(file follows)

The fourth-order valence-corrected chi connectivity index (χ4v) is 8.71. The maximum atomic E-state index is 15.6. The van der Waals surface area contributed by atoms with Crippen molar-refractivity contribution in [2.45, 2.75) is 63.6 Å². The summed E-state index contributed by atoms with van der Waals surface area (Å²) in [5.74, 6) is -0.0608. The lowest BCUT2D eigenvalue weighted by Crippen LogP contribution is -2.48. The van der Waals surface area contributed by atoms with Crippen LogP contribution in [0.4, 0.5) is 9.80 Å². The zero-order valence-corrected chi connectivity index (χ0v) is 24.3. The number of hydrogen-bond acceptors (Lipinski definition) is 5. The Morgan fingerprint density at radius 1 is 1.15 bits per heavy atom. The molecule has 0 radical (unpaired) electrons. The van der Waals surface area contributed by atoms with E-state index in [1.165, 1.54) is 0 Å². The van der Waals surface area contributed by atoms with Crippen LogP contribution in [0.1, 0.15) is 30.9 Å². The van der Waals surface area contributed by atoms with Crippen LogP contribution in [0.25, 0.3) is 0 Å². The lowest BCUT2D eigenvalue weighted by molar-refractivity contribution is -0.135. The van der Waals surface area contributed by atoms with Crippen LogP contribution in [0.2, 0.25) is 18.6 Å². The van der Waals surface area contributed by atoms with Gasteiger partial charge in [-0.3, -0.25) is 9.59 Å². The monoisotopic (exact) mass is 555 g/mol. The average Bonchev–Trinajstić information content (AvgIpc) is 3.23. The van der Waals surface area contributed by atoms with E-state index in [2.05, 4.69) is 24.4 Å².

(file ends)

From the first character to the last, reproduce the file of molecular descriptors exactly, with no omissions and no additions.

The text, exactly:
The fourth-order valence-corrected chi connectivity index (χ4v) is 8.71. The maximum atomic E-state index is 15.6. The van der Waals surface area contributed by atoms with Crippen molar-refractivity contribution in [2.45, 2.75) is 63.6 Å². The summed E-state index contributed by atoms with van der Waals surface area (Å²) in [5.74, 6) is -0.0608. The lowest BCUT2D eigenvalue weighted by Crippen LogP contribution is -2.48. The van der Waals surface area contributed by atoms with Crippen LogP contribution in [0.4, 0.5) is 9.80 Å². The zero-order valence-corrected chi connectivity index (χ0v) is 24.3. The number of hydrogen-bond acceptors (Lipinski definition) is 5. The Morgan fingerprint density at radius 1 is 1.15 bits per heavy atom. The molecule has 0 radical (unpaired) electrons. The van der Waals surface area contributed by atoms with E-state index in [1.165, 1.54) is 0 Å². The van der Waals surface area contributed by atoms with Crippen LogP contribution in [0.1, 0.15) is 30.9 Å². The van der Waals surface area contributed by atoms with Crippen LogP contribution in [0.25, 0.3) is 0 Å². The lowest BCUT2D eigenvalue weighted by molar-refractivity contribution is -0.135. The van der Waals surface area contributed by atoms with Crippen LogP contribution in [0.2, 0.25) is 18.6 Å². The van der Waals surface area contributed by atoms with Gasteiger partial charge in [-0.3, -0.25) is 9.59 Å². The monoisotopic (exact) mass is 555 g/mol. The average Bonchev–Trinajstić information content (AvgIpc) is 3.23. The van der Waals surface area contributed by atoms with E-state index in [2.05, 4.69) is 24.4 Å².